"Excellent". -- The Lady, June 12, 2007
"Really masterly. This authoritative history tells what
eventually happened to 'The Other Boleyn Girl' - and her great-granddauter,
The Lady Penelope." -- Philippa Gregory, June 20, 2007
"Sally Varlow vividly tells the story of her life, her famous
admirers, the Court intrigues, and the momentous events of the time in a
-- Leicester Mercury, June 19, 2007
"Shines a new light on this unusual woman, and the drama of
her story can hardly fail to grip". -- Western Daily Press, June 2, 2007
"Varlow returns the lady to her place in the spotlight". --Wales on Sunday, June 3, 2007
From the Author
400 years after Penelope died it is time to challenge the
usual historians' view that she was merely a footnote to famous men's
They have cast her as simply a glittering Court figure who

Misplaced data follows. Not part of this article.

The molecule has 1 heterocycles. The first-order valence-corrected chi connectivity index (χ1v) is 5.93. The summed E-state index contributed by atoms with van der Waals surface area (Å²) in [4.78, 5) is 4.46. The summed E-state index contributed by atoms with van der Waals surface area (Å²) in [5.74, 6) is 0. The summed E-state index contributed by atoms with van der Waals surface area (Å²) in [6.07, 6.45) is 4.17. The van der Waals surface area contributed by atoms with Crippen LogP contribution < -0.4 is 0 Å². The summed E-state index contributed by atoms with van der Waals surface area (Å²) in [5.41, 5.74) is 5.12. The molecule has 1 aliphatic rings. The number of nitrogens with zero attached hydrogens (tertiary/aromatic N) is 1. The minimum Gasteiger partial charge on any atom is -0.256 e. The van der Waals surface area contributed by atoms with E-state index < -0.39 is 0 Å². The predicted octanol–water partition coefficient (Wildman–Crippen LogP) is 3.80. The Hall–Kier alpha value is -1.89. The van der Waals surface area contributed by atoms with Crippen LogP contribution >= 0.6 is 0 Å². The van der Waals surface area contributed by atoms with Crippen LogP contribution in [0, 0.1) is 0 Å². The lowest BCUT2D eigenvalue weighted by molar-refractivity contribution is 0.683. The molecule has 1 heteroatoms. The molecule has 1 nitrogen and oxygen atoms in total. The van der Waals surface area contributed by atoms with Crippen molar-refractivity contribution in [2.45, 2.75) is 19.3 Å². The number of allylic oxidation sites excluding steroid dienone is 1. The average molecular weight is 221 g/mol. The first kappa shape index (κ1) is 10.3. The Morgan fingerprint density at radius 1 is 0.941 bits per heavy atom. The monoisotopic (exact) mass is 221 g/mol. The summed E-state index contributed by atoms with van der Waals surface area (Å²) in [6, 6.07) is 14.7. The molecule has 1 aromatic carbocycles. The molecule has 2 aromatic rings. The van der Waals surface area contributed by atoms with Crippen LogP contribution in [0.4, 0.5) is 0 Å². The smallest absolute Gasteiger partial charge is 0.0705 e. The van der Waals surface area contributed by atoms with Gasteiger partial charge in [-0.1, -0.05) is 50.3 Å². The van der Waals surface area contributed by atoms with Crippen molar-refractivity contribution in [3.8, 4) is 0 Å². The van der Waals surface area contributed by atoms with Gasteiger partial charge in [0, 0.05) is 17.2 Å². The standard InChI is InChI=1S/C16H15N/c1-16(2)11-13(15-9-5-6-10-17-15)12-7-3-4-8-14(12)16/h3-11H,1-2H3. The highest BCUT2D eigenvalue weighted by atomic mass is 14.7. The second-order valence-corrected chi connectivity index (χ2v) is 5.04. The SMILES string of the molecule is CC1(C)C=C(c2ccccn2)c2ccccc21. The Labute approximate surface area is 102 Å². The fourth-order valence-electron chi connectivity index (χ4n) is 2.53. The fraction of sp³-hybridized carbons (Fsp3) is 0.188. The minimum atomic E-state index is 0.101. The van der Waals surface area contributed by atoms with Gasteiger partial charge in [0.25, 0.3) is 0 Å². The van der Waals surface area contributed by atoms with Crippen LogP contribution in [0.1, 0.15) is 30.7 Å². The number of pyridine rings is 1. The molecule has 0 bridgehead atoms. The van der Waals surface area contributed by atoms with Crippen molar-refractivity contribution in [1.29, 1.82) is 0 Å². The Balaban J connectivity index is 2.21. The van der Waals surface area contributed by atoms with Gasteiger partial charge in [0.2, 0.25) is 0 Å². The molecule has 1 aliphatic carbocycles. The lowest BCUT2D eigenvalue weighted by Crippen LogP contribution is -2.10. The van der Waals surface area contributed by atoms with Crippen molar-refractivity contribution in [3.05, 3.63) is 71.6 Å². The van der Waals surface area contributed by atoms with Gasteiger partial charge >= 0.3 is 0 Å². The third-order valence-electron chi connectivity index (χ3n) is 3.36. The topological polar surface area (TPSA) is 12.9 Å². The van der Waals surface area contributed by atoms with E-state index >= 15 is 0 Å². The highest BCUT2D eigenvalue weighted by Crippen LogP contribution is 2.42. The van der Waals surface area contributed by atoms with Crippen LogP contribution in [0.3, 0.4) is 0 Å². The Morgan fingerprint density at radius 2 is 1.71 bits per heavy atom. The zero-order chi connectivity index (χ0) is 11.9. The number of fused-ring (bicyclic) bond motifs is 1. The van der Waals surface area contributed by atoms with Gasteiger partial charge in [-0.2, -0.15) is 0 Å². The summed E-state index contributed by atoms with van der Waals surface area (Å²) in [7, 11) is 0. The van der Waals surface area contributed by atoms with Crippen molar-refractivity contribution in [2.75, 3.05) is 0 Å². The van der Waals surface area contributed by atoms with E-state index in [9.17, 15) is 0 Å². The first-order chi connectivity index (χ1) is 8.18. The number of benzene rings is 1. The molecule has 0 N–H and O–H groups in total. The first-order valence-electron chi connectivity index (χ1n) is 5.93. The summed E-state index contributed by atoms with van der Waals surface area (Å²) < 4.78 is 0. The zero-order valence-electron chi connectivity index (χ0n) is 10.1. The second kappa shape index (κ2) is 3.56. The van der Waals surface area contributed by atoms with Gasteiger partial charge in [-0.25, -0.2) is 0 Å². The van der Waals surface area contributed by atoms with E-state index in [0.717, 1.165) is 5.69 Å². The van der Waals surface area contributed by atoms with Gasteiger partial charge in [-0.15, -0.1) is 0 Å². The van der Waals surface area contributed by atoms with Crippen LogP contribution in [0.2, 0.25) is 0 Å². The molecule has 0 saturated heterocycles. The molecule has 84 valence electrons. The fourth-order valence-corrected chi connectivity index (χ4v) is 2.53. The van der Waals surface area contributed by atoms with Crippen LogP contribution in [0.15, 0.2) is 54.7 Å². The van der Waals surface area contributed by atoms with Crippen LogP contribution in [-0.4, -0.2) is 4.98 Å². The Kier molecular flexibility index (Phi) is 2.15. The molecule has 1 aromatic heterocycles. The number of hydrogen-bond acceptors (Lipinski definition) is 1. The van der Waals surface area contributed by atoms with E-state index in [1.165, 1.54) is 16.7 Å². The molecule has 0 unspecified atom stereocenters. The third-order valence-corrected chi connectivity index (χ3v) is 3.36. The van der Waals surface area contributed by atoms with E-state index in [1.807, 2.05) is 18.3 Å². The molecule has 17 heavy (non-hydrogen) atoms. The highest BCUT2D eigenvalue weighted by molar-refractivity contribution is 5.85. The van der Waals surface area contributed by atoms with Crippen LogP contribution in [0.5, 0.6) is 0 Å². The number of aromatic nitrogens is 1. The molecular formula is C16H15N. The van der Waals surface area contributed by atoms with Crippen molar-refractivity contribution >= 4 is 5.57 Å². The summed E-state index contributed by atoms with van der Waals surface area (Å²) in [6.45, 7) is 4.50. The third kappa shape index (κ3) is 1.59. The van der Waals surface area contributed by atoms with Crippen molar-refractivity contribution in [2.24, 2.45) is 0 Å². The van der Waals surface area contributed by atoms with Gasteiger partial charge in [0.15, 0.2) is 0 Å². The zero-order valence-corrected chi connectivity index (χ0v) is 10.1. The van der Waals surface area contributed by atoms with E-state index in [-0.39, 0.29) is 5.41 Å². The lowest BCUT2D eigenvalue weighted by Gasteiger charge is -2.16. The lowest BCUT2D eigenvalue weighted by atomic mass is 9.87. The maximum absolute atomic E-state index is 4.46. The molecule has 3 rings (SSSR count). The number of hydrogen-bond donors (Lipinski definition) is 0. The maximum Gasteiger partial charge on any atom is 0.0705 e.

flaunted her beauty in brazen love affairs; most famously with the great
soldier-poet, Sir Philip Sidney, who made her the heroine,"Stella",
of his 100+ love sonnets, "Astrophil and Stella".
political significance did she hold with her brother, Essex, and the Queen?
Why did Essex name her as a major player in the coup that cost him his
head? And how did she walk free? What was she doing having secret meetings
with the most hunted Jesuit priest in England? What lay behind the special
affection and tolerance Queen Elizabeth always showed her? Most important
of all, if "The Other Boleyn Girl" - Mary Boleyn - was her
great-grandmother, was King Henry VIII her great-grandfather?
just some of the intriguing questions that led me to re-tell the life of
"The Lady Penelope".
--This text refers to an out of print or unavailable edition of this title.